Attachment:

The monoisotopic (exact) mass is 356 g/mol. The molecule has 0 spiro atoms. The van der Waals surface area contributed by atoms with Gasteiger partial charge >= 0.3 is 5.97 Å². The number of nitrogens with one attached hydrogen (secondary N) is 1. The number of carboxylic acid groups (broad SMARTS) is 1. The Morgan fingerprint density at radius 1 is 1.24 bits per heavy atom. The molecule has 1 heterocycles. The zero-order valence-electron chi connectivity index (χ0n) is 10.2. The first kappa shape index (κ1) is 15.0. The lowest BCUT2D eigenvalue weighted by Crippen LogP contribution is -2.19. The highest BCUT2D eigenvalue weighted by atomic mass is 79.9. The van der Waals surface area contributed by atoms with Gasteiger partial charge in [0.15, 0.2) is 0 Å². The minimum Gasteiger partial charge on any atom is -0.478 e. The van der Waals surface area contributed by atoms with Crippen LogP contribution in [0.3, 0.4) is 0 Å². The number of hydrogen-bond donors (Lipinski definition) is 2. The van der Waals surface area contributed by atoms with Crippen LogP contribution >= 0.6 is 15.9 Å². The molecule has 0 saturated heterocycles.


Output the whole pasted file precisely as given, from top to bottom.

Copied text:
The monoisotopic (exact) mass is 356 g/mol. The molecule has 0 spiro atoms. The van der Waals surface area contributed by atoms with Gasteiger partial charge >= 0.3 is 5.97 Å². The number of nitrogens with one attached hydrogen (secondary N) is 1. The number of carboxylic acid groups (broad SMARTS) is 1. The Morgan fingerprint density at radius 1 is 1.24 bits per heavy atom. The molecule has 1 heterocycles. The zero-order valence-electron chi connectivity index (χ0n) is 10.2. The first kappa shape index (κ1) is 15.0. The lowest BCUT2D eigenvalue weighted by Crippen LogP contribution is -2.19. The highest BCUT2D eigenvalue weighted by atomic mass is 79.9. The van der Waals surface area contributed by atoms with Gasteiger partial charge in [0.15, 0.2) is 0 Å². The minimum Gasteiger partial charge on any atom is -0.478 e. The van der Waals surface area contributed by atoms with Crippen LogP contribution in [0.3, 0.4) is 0 Å². The number of hydrogen-bond donors (Lipinski definition) is 2. The van der Waals surface area contributed by atoms with Crippen LogP contribution >= 0.6 is 15.9 Å². The molecule has 0 saturated heterocycles.